Many of the posts I read about homeschooling high school are very daunting. They make it appear that if my child hasn’t read all these 500 books or volunteered for umpteen service organizations or learned how to write a 20-page research paper, that he will never graduate from high school or be accepted to college. I get so frustrated reading this type of post, because I know it does not have to be that way. Homeschooling high school does not have to be difficult or scary. It can be easy, pleasing – even fun. No wonder so many homeschooling families put their kids into public or private school once they hit ninth grade. If I believed even half of those posts, I would, too.
I get that the thought of homeschooling high school can be scary. For the first time in our homeschool career, we are thinking of having lessons in our home that go deeper than our own knowledge and/or ability. We are afraid we will not have the necessary expertise to handle the subject matter that our child will be dealing with. We are afraid we will mess up the planning process, and our child will not have enough credits to graduate. We are afraid our child won’t get into college because we didn’t give him the right courses. We wonder if our child will be sufficiently prepared to succeed in college after he has somehow been miraculously accepted.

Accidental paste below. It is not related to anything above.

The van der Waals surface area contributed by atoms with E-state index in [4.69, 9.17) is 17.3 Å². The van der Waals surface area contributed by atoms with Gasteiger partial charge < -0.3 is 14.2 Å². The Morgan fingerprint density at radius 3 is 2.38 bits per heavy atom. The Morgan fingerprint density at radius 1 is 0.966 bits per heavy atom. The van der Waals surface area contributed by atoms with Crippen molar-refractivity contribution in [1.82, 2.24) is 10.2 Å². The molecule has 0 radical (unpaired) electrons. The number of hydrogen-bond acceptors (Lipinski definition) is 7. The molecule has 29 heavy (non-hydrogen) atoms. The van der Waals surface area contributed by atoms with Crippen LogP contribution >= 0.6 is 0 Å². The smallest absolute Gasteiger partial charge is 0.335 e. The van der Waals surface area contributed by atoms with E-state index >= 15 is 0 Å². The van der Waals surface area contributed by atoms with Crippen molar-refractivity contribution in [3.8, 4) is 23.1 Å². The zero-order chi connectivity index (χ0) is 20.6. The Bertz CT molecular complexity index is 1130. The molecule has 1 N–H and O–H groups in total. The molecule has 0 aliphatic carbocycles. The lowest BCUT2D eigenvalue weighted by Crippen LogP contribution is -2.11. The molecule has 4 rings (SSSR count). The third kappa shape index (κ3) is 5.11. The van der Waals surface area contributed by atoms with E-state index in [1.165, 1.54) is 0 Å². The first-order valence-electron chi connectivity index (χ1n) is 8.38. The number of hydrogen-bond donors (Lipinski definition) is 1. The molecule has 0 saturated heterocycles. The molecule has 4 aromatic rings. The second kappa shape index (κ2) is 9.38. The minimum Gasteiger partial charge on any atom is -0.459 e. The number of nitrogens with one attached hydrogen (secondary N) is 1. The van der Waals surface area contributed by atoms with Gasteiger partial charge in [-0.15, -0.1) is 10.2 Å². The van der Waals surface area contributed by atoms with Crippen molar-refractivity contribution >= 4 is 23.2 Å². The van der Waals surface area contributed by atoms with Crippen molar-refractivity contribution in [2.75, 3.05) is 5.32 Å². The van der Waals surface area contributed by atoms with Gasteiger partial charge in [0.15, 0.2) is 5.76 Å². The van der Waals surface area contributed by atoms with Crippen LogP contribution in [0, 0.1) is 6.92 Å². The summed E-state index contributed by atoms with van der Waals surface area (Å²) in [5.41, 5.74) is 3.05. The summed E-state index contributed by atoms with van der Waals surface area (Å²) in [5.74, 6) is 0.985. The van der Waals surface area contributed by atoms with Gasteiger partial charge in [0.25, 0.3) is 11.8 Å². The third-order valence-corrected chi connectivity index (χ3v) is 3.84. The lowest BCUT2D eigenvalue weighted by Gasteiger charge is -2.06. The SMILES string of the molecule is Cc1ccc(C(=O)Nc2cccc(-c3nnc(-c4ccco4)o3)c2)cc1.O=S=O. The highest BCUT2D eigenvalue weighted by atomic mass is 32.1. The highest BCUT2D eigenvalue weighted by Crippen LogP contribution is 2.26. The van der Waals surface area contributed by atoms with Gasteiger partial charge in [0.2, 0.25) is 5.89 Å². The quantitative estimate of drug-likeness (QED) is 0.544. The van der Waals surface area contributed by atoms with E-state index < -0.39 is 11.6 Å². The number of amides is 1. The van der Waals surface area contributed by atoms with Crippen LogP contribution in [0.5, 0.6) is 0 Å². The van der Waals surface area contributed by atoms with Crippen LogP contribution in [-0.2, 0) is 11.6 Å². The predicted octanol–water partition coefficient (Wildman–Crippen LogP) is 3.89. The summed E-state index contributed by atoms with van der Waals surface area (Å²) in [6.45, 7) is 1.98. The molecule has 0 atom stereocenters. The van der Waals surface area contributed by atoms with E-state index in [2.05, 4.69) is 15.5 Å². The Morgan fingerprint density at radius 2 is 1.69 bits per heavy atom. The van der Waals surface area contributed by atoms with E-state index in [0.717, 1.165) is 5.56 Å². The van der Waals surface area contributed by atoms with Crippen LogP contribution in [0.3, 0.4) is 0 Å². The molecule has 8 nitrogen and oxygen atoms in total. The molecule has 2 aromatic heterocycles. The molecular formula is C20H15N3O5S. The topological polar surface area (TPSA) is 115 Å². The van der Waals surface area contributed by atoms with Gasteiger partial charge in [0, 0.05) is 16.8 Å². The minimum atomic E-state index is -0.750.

I can’t help with all of those fears right now, although I hope to do so on this blog eventually. But the fear of planning the proper course work to get into college is a simple one to put to rest, so let’s address that one today. This is an easy one, y’all. There is no magical formula. We don’t need a huge list of must-do’s, the thought of which bows us down with dread, wondering how we will ever accomplish it. We can get the information we need about high school curriculum requirements for college acceptance by completing a very easy exercise that can be done for the most part online.
The best way to know what colleges expect is to just look it up. This is the very easy first step in planning your child’s high school curriculum. Almost every college/university has an online catalog these days. And inside that online catalog, usually at the beginning, is a section on admissions — specifically on admissions requirements. And there is where it will say how many credits of high school English the college requires, how many credits of math, of history, etc. It will even sometimes list specific courses that the admissions department would like to see the applicant to have taken in high school, like American History or British Literature. (This information is often NOT found in the general admissions section of a college website; it is usually only in the catalog.)
It is neither difficult nor time-consuming to pick several colleges and look this information up on their websites. You might want to check out the local community college, and then maybe a state school, a couple private colleges, your own alma mater, even an Ivy League, if that’s where your child might be headed. The idea is to get a cross-section of colleges and universities that your child might be interested in attending. If you’re the organized type, you can make a chart depicting which colleges require which credits and classes. And what you will learn is that they all have different requirements.